A study of 36,000 women, half of whom took a gram of calcium and 400 IU of vitamin D for a period of 7 years was recently published in the Journal of the National Cancer Instutute
The main findings do not support a causal relationship between calcium and vitamin D supplement use and reduced breast cancer incidence, despite the association observed in some epidemiological studies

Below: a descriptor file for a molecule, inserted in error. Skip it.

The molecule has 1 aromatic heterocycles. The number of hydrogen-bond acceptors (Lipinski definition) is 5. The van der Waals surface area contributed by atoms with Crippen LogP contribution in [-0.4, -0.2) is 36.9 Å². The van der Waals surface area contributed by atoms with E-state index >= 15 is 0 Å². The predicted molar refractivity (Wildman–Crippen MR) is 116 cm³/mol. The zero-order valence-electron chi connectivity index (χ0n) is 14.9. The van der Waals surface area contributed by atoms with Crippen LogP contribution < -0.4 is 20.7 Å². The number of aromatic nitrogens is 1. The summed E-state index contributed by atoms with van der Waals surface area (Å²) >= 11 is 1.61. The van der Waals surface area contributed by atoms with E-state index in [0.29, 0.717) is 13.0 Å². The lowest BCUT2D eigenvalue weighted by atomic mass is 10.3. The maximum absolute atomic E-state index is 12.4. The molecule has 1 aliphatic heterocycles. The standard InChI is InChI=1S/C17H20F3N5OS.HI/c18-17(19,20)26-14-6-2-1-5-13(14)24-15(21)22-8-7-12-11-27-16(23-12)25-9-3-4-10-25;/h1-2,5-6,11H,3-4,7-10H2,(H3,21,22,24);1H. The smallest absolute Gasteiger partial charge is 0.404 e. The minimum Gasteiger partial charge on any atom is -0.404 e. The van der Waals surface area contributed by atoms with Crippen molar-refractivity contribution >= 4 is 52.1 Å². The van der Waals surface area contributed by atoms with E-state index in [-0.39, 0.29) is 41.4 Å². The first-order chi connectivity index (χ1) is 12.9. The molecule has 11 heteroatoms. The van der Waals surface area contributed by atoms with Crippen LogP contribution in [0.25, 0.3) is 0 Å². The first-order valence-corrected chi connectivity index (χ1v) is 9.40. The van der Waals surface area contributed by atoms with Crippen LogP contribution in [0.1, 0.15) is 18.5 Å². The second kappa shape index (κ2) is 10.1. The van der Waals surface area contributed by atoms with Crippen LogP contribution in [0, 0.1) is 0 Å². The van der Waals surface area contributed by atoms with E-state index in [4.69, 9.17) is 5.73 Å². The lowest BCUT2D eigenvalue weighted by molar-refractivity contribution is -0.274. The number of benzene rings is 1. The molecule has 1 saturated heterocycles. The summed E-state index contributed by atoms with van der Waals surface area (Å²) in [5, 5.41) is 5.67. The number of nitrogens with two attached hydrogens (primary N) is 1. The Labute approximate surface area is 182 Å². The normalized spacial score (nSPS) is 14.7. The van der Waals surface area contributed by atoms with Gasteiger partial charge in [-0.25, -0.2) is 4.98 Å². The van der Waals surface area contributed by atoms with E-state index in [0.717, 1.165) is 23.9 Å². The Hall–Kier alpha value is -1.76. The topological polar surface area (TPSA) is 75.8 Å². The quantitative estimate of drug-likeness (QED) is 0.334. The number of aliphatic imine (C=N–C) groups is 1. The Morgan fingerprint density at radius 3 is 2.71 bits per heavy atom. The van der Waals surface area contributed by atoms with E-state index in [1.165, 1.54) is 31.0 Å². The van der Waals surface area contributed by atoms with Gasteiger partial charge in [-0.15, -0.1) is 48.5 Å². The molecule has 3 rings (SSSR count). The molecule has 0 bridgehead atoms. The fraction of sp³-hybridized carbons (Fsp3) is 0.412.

Commentary: When I see studies like this, its hard to know whether the authors are just uninformed, or actually malicious. OF COURSE there was no difference in breast cancer incidence from taking a gram of calcium and 400 IU of vitamin D (the calcium is mostly irrelevant, its the vitamin D that is important in cancer prevention). There is a very rich scientific literature about vitamin D that has appeared over the past decade, which these authors apparently have not been reading. Given that somewhere between 50 and 80% of adults in the US are vitamin D deficient or insufficient (levels below 30 ng/ml), and that during the wintertime, taking even 1000 IU of vitamin D a day will not raise the blood level of 25-hydroxy vitamin D above 30 ng/ml (recently published by Dr. Michael Holick), drawing conclusions from a study in which 18,000 women took 400 IU of vitamin D is ludicrous! Now if they had given these women 4,000 IU of vitamin D instead of 400, its very likely that they would have seen very different results. In fact, a study by Lappe et al reported that postmenopausal women who took 1100 IU of vitamin D3 a day for 4 years (along with calcium) showed a 60% reduced risk of developing all cancers compared to a group with similar cancer risk factors that took placebo. So just because a study is in the Journal of the National Cancer Institute, don’t assume that its authors know what they’re talking about!